According to the EP’s sources in the government, Smetanin has worked his way up from the entry position at a factory to a CEO. The EP said that Smetanin started his career as an engineer at Morozov Design Bureau, then worked at the Lviv Armoured Plant, at the Malyshev Plant as production director, then became the CEO of the Kharkiv Armoured Plant at the age of 28, and soon afterwards, the CEO of the Malyshev Plant. All these SOEs were overseen by Ukroboronprom.

In SOE Weekly (Issue 92), we reported that the transformation of Ukroboronprom into a joint-stock company called the Ukrainian Defense Industry, required by the Cabinet’s resolution of March 21, had been blocked.

The clauses that allowed the new company to be registered were deleted from the draft resolution before it was approved at a Cabinet meeting. A clause designating Husiev as the acting CEO of the new company until a permanent CEO is appointed had been removed.

The transformation has been unblocked and launched recently (see previous item).

Naftogaz’s supervisory board still lacks one member. The Cabinet of Ministers has yet to appoint the seventh member to Naftogaz’s supervisory board, five months after the appointment of the new board in January 2023.

As we reported in SOE Weekly (Issue 72), the Cabinet of Ministers appointed six members to Naftogaz’s supervisory board on Jan. 24.

The new supervisory board includes Anthony Marino (board chair), Tor Martin Anfinnsen, Richard Hookway, and Ludo Van der Heyden as independent members. The state representatives include Rostyslav Shurma and Nataliya Boyko (deputy board chair).

Note that according to Naftogaz’s charter, the supervisory board should consist of seven members: a majority of independent members and a minority of state representatives.

This means that one more member of the supervisory board remains to be appointed, which can be either a state representative or an independent member.

A common reason for not appointing a state representative at a Ukrainian SOE is the failure of the government-nominated candidate to pass the clearance of the SOE Nomination Committee. Since January, the Cabinet has not indicated why Naftogaz’s seventh board member – either a state representative or independent member – has not been appointed yet, or who that person would be.

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Ukrenergo’s supervisory board still lacks one independent member. The Cabinet of Ministers has yet to select and approve one independent member for Ukrenergo’s supervisory board, more than a year after Dejan Ostojic’s termination of powers, in April 2022.

The Law on Management of Objects of State Property requires that the supervisory board of an SOE should have a majority of independent members. According to Ukrenergo’s charter, the supervisory board should consist of seven members: four independent members and three state representatives.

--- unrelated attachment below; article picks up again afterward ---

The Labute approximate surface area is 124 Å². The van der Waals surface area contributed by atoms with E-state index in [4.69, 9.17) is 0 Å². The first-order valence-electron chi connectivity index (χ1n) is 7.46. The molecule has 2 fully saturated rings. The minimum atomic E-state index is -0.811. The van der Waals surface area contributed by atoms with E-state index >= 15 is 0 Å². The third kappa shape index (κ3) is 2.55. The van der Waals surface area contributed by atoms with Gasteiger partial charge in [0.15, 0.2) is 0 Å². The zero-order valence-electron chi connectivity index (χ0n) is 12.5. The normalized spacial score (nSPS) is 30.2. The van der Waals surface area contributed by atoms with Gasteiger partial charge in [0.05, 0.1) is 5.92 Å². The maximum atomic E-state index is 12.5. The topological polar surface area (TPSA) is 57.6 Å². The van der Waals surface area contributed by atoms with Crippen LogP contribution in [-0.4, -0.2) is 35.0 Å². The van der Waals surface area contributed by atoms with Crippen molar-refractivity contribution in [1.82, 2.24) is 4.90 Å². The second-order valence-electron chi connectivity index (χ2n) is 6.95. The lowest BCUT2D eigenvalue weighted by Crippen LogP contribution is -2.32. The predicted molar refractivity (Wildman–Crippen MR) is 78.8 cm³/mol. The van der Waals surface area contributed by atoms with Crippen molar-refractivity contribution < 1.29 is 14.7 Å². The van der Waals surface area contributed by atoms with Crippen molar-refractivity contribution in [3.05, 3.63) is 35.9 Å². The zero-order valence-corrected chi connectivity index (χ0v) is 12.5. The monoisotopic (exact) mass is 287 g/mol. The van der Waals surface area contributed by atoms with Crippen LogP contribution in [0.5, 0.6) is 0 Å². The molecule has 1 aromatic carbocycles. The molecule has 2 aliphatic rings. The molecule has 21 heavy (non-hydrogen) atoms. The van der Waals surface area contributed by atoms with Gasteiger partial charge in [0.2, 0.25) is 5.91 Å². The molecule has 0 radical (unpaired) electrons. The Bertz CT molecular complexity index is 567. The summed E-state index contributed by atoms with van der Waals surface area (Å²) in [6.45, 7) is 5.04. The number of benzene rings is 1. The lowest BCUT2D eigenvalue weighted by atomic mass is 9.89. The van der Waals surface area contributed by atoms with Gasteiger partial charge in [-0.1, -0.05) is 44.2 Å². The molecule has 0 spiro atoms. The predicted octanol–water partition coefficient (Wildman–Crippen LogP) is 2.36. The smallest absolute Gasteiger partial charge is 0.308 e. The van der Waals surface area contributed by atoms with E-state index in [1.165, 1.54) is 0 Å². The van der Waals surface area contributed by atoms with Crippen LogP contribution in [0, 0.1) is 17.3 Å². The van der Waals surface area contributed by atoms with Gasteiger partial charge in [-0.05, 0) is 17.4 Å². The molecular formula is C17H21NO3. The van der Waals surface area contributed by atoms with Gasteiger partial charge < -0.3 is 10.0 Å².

According to the current information on Ukrenergo’s website, the supervisory board now has  three independent members (Peder Andreasen, Daniel Dobbeni, and Roman Pionkowski) and three state representatives (Yuriy Boyko, Yuriy Tokarskyi, and Oleksandr Baraniuk).

Hence, independent members do not constitute a majority of the board, which does not meet the requirements of the law or Ukrenergo’s charter.

Since April 2022, the Cabinet has not indicated why the missing independent member has not been appointed to date, or who that person would be.

Remarkably, it appears from Ukrenergo’s website that the board has no chairperson and no committees. No other public information is available, including Ukrenergo’s official disclosures, that would indicate that a chairperson has been elected or board committees have been established.

In case of board chair, this suggests that the board must elect a chair every time for each of its meetings.

In case of board committees, this suggests that Ukrenergo’s supervisory board does not comply with the law. Specifically, the Law on Joint-Stock Companies requires that Ukrenergo should have at least an audit committee and a nomination and remuneration committee.

As we reported in SOE Weekly (Issue 55), Ukrenergo’s most recent supervisory board was appointed on Dec. 9, 2021. At first, it consisted of seven members, four of whom were independent: Peder Andreasen, Daniel Dobbeni, Dejan Ostojic, and Roman Pionkowski. Yuriy Tokarskyi and Mykhailo Ilnytsky were approved as the state representatives.

It appeared that the third state representative, Yuriy Boyko, had been approved by the Cabinet back in July 2021, but the Ministry of Energy never appointed him to Ukrenergo’s supervisory board until Dec. 9, 2021.

At that time, Ilnytsky continued to serve as the CEO of Chernihivoblenergo. In that case, it was likely that according to the Law on Management of Objects of State Property, he could not serve on the supervisory board of Ukrenergo because Chernihivoblenergo operates in an adjacent market.